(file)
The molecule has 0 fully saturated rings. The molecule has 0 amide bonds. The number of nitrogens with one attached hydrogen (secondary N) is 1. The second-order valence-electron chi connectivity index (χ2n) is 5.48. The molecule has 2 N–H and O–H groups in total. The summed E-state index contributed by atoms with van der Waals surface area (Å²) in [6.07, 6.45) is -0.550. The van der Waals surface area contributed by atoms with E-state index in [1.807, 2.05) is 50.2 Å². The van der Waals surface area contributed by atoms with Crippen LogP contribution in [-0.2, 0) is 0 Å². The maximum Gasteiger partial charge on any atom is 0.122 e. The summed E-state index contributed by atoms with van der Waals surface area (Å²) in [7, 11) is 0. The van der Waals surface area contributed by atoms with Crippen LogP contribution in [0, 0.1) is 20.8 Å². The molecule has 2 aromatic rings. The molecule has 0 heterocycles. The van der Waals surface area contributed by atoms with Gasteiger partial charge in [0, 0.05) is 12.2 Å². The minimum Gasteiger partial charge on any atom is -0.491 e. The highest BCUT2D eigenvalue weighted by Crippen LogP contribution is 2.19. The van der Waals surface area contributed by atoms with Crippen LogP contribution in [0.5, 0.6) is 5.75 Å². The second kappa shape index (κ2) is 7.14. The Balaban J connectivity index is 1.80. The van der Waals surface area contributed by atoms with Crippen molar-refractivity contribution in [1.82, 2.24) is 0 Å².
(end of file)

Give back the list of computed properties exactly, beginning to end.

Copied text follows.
The molecule has 0 fully saturated rings. The molecule has 0 amide bonds. The number of nitrogens with one attached hydrogen (secondary N) is 1. The second-order valence-electron chi connectivity index (χ2n) is 5.48. The molecule has 2 N–H and O–H groups in total. The summed E-state index contributed by atoms with van der Waals surface area (Å²) in [6.07, 6.45) is -0.550. The van der Waals surface area contributed by atoms with E-state index in [1.807, 2.05) is 50.2 Å². The van der Waals surface area contributed by atoms with Crippen LogP contribution in [-0.2, 0) is 0 Å². The maximum Gasteiger partial charge on any atom is 0.122 e. The summed E-state index contributed by atoms with van der Waals surface area (Å²) in [7, 11) is 0. The van der Waals surface area contributed by atoms with Crippen LogP contribution in [0, 0.1) is 20.8 Å². The molecule has 2 aromatic rings. The molecule has 0 heterocycles. The van der Waals surface area contributed by atoms with Gasteiger partial charge in [0, 0.05) is 12.2 Å². The minimum Gasteiger partial charge on any atom is -0.491 e. The highest BCUT2D eigenvalue weighted by Crippen LogP contribution is 2.19. The van der Waals surface area contributed by atoms with Crippen LogP contribution in [0.5, 0.6) is 5.75 Å². The second kappa shape index (κ2) is 7.14. The Balaban J connectivity index is 1.80. The van der Waals surface area contributed by atoms with Crippen molar-refractivity contribution in [1.82, 2.24) is 0 Å².